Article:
Aharon Meir Maisié was born in Russia in 1858. After his ordination as a rabbi at a prestigious seminary in Berlin, he moved to Zurich and studied engineering. He then traveled to Paris, where he met with Baron Edmund de Rothschild and offered to become an engineer in one of the settlements that the baron had established in Palestine. To his surprise and dismay, Rothschild turned him down. What the settlers needed, said the baron, were doctors, not engineers.
Undaunted, the multi-talented Maisié remained in Paris where he studied medicine and eventually qualified as a general physician with a specialty in ophthalmology. In 1888, Rothschild appointed Maisié doctor to a number of new settlements.
Among the anecdotes in “The Bridge Generation,” a fascinating book written by grandson Eliahu Izakson, is the story about the day that Dr. Maisié traveled from his home in Rishon LeZion to Petah Tikva to deliver a baby. Soon after he began his journey, he was attacked by an Arab robber. So Dr. Maisié raised the weapon he carried with him, and shot the would-be thief in the leg.
Although the assailant fled, his wound caused him intense pain and he turned up a few days later at Dr. Maisié’s clinic in Rishon LeZion. After the bullet was removed, the Arab asked the doctor’s fee. But Dr. Maisié — a fair and just man — didn’t feel it would be right to take money for this particular operation.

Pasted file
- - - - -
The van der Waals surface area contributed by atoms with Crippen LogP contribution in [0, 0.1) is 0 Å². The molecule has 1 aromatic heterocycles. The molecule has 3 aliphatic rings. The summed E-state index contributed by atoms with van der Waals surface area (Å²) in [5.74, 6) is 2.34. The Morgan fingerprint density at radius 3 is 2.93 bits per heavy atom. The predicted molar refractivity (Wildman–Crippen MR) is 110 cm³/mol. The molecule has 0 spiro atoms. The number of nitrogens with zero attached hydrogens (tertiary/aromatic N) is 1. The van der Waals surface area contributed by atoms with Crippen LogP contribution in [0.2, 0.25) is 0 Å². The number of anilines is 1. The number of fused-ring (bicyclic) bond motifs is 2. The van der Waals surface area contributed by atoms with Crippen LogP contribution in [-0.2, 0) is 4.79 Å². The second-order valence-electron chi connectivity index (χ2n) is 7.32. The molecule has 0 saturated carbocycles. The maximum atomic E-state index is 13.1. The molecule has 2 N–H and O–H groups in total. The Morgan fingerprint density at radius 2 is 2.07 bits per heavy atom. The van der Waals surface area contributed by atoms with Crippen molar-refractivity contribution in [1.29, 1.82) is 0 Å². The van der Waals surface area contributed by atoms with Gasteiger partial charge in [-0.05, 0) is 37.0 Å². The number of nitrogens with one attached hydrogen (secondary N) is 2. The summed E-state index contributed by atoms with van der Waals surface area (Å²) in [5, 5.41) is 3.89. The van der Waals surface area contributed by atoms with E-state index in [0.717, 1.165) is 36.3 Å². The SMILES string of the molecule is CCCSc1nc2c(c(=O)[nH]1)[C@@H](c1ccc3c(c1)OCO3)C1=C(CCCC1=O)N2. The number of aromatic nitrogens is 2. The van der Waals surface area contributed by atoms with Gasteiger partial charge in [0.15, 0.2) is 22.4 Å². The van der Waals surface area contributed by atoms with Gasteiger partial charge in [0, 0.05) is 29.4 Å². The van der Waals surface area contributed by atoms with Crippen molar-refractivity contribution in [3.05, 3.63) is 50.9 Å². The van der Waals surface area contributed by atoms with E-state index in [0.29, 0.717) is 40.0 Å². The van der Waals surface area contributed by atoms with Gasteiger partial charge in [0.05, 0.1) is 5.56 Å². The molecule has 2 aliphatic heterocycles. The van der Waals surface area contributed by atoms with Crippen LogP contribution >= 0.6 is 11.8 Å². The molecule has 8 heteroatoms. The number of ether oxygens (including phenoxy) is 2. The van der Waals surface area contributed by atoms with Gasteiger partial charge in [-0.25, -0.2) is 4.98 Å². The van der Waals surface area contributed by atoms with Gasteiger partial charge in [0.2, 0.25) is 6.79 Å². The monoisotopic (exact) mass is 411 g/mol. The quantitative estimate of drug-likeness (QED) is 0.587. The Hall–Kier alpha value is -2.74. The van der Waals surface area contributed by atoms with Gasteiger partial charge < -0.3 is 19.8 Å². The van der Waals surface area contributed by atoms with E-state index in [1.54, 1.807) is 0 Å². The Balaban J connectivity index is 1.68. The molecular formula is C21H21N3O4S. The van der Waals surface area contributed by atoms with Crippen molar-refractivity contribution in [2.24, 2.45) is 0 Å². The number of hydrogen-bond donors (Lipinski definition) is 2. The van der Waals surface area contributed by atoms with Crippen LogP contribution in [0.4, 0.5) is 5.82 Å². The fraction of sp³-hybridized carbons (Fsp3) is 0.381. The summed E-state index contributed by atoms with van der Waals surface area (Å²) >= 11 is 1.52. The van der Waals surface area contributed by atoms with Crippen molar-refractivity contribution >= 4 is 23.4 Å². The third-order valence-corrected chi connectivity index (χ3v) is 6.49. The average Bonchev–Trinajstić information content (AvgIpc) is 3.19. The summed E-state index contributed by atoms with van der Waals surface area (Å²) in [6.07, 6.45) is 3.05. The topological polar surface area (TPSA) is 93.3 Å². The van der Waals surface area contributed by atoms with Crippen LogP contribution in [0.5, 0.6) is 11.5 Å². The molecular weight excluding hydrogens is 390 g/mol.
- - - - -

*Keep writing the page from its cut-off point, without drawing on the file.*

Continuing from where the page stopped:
The Maisiés moved to Jerusalem in 1900, and built a magnificent three-story villa in what would later become the center of the city eleven years later. But Izakson, who lived there with his parents, writes that the atmosphere in the Maisié home was not a happy one. During the First World War, their only son, Elihau – René, joined the pro-British spy-ring Nili. Caught by the Turks who ruled Palestine, he managed to escape. But he reached Jerusalem so ill and broken that he died soon afterwards. Perhaps that’s why the Maisiés opened a school within their house when Izakson turned seven: inside its walls they knew he would be safe.
Called Torah and Labor, it was one of the most progressive schools in the city. Most of the pupils hailed from families that were traditional but not ultra-religious, and many went on to become famous, like Daniel Oster, Jerusalem’s first mayor, and Judge Gad Frumkin, the…